Evidence and truth are the guiding principles for universities and the community of scholars that make up their faculty and students. Thus, academic freedom must be based on reasoned discourse, rigorous extensive research and scholarship, and peer review.

Academic freedom is constrained [ADD: only] by the professional standards of the relevant discipline and the responsibility of the institution to organize its academic mission. The insistence on professional standards speaks to the rigor of the enquiry and not to its outcome.

The constraint of institutional requirements recognizes simply that the academic mission, like other work, has to be organized according to institutional needs. This includes the institution’s responsibility to select and appoint faculty and staff, to admit and discipline students, to establish and control curriculum, to make organizational arrangements for the conduct of academic work, to certify completion of a program and to grant degrees.

Roles and responsibilities

University leadership: It is a major responsibility of university governing bodies and senior officers to protect and promote academic freedom. This includes ensuring that funding and other partnerships do not interfere with autonomy in deciding what is studied and how. Canada’s university presidents must play a leadership role in communicating the values around academic freedom to internal and external stakeholders. The university must also defend academic freedom against interpretations that are excessive or too loose, and the claims that may spring from such definitions.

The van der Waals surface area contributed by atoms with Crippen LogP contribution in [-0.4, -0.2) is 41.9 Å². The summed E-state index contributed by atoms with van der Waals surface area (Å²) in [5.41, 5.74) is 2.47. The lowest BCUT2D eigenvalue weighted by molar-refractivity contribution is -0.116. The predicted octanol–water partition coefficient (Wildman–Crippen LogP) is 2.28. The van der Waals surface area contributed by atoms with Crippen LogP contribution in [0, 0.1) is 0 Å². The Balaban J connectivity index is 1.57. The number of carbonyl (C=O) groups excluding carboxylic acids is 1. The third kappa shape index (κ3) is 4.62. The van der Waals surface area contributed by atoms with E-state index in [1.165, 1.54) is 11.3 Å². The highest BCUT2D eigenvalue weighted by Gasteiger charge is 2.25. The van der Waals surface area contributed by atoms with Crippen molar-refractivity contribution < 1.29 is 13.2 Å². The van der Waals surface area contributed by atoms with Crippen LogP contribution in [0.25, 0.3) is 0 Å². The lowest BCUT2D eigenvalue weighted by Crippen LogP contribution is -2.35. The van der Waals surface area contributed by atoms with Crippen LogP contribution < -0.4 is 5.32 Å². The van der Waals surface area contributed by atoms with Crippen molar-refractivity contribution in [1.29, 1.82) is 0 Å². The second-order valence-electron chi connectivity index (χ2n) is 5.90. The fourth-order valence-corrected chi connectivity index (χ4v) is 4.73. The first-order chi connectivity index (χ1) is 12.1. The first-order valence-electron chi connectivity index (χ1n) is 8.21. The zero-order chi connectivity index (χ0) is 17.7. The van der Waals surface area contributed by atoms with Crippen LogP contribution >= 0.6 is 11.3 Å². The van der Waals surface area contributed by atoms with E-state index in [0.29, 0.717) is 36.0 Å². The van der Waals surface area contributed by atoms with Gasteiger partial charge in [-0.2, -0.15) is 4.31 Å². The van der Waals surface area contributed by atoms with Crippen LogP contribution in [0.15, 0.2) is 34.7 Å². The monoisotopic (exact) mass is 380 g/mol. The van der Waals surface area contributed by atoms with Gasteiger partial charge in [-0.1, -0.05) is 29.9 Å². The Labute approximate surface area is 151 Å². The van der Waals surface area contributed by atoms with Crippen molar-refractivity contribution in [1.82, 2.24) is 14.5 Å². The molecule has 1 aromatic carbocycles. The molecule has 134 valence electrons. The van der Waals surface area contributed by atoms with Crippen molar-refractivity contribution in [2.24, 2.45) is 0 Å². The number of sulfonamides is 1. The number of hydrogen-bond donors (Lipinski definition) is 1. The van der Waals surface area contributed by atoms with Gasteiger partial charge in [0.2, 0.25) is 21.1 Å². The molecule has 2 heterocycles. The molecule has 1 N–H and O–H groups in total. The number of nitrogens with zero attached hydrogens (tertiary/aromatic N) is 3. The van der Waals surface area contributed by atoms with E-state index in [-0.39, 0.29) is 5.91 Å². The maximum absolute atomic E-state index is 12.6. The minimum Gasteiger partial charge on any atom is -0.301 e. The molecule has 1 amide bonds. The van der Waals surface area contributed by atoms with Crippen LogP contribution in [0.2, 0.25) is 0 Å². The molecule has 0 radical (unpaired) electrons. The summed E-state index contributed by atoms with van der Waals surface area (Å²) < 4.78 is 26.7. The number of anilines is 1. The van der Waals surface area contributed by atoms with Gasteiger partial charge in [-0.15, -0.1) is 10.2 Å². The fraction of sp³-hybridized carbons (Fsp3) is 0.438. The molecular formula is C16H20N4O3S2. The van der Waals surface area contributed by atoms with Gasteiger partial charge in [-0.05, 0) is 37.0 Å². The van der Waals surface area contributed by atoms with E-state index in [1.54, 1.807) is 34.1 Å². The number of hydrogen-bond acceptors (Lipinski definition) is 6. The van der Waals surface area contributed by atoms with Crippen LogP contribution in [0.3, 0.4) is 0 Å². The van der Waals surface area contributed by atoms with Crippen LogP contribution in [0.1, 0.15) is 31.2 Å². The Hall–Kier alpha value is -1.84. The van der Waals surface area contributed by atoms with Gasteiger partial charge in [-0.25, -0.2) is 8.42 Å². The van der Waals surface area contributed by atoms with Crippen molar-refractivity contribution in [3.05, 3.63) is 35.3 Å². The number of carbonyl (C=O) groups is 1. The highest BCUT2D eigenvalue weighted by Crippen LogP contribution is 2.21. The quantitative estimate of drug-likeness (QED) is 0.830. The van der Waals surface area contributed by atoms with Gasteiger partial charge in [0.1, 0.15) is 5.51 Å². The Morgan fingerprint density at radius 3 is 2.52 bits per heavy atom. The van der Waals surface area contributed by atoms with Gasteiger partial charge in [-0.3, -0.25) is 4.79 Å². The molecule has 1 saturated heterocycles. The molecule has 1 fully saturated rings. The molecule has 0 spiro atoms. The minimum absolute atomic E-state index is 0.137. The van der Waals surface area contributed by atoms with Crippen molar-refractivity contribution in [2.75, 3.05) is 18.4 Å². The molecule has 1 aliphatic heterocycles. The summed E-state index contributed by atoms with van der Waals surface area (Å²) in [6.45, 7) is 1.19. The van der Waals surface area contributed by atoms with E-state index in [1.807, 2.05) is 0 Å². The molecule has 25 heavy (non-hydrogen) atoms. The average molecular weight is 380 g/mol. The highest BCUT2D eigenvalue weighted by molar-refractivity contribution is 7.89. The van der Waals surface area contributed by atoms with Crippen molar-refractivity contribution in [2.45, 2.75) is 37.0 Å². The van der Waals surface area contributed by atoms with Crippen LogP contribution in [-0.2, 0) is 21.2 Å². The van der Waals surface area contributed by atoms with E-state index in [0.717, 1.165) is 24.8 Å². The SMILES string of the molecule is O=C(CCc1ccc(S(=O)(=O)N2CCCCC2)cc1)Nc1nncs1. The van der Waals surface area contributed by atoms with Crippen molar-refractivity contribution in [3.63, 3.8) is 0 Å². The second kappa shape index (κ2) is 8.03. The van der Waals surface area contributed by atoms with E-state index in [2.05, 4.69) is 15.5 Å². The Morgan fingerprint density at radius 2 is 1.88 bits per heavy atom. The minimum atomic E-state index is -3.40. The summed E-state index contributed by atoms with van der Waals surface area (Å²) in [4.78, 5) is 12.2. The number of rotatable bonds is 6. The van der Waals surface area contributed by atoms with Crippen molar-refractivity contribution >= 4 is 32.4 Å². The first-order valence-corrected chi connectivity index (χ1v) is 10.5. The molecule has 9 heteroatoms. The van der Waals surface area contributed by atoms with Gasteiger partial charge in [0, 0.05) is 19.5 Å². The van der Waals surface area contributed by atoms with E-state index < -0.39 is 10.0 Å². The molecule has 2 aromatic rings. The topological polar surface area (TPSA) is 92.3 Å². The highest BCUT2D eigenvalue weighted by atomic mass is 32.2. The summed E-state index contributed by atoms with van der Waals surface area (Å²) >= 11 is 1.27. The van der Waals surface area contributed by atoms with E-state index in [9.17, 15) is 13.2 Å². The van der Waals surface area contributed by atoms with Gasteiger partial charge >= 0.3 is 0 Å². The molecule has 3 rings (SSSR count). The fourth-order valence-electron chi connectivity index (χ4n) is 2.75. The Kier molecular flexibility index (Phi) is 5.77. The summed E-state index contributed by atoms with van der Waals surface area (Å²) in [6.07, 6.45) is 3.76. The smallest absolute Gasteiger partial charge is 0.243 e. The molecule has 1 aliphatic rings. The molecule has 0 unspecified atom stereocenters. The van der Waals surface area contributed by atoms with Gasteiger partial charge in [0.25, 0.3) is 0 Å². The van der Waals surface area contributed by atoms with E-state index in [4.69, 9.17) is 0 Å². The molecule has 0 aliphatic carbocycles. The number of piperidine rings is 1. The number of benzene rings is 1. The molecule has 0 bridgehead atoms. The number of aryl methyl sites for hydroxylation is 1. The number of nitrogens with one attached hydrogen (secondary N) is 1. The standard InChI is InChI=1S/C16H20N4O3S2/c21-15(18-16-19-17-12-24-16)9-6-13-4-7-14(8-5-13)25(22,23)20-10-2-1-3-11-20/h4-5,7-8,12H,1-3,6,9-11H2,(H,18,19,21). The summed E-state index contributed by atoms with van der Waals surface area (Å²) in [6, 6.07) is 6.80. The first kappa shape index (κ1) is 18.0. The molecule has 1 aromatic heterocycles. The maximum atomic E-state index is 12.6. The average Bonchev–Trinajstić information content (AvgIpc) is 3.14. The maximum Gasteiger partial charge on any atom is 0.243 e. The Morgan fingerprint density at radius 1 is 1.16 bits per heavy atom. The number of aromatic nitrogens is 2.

To ensure and protect academic freedom, universities must be autonomous, with their governing bodies committed to integrity and free to act in the institution’s best interests [ADD: of its faculty and students].

Universities must also ensure that the rights and freedoms of others are respected, and that academic freedom is exercised in a reasonable and responsible manner.

Faculty: Faculty must be committed to the highest ethical standards in their teaching and research. They must be free to examine data, question assumptions and be guided by evidence.

Faculty have an equal responsibility to submit their knowledge and claims to rigourous and public review by peers who are experts in the subject matter under consideration and to ground their arguments in the best available evidence.

Faculty members and university leaders have an obligation to ensure that students’ human rights are respected and that they are encouraged to pursue their education according to the principles of academic freedom.

Faculty also share with university leadership the responsibility of ensuring that pressures from funding and other types of partnerships do not unduly influence the intellectual work of the university.

Some might say that my concerns over words like “institutional priorties” are overblown. But phrases like this give administrators carte blanche to restrict academic discourse they find embarrassing or inconvenient or distasteful. This statement in hand, a university president could conceivably say: “of course I support academic freedom, but sadly, Professor Smith’s research does not fit our institutional priorities, and Dr Jones is doing work that just doesn’t seem reasonable and responsible to me. Don’t blame me for firing them. I’m just exercising my institutional autonomy.”

Todd Pettigrew (PhD) is an Associate Professor of English at Cape Breton University.